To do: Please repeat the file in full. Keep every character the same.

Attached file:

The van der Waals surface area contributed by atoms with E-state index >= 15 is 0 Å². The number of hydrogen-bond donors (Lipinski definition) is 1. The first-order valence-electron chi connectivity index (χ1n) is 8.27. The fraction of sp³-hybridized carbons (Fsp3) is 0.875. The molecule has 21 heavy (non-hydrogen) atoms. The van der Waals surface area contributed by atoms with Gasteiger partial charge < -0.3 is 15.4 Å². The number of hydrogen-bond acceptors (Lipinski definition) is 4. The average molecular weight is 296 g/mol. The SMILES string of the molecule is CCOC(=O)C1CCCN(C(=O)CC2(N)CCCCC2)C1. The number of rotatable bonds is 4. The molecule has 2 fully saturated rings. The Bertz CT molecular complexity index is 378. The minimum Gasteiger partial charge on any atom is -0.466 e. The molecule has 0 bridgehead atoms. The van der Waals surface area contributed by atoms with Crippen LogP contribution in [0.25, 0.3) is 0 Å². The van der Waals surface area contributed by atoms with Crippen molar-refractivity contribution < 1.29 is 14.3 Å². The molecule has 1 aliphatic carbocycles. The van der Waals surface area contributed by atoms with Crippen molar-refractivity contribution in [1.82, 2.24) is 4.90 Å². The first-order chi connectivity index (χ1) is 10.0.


The van der Waals surface area contributed by atoms with E-state index >= 15 is 0 Å². The number of hydrogen-bond donors (Lipinski definition) is 1. The first-order valence-electron chi connectivity index (χ1n) is 8.27. The fraction of sp³-hybridized carbons (Fsp3) is 0.875. The molecule has 21 heavy (non-hydrogen) atoms. The van der Waals surface area contributed by atoms with Gasteiger partial charge < -0.3 is 15.4 Å². The number of hydrogen-bond acceptors (Lipinski definition) is 4. The average molecular weight is 296 g/mol. The SMILES string of the molecule is CCOC(=O)C1CCCN(C(=O)CC2(N)CCCCC2)C1. The number of rotatable bonds is 4. The molecule has 2 fully saturated rings. The Bertz CT molecular complexity index is 378. The minimum Gasteiger partial charge on any atom is -0.466 e. The molecule has 0 bridgehead atoms. The van der Waals surface area contributed by atoms with Crippen LogP contribution in [0.25, 0.3) is 0 Å². The van der Waals surface area contributed by atoms with Crippen molar-refractivity contribution < 1.29 is 14.3 Å². The molecule has 1 aliphatic carbocycles. The van der Waals surface area contributed by atoms with Crippen molar-refractivity contribution in [1.82, 2.24) is 4.90 Å². The first-order chi connectivity index (χ1) is 10.0.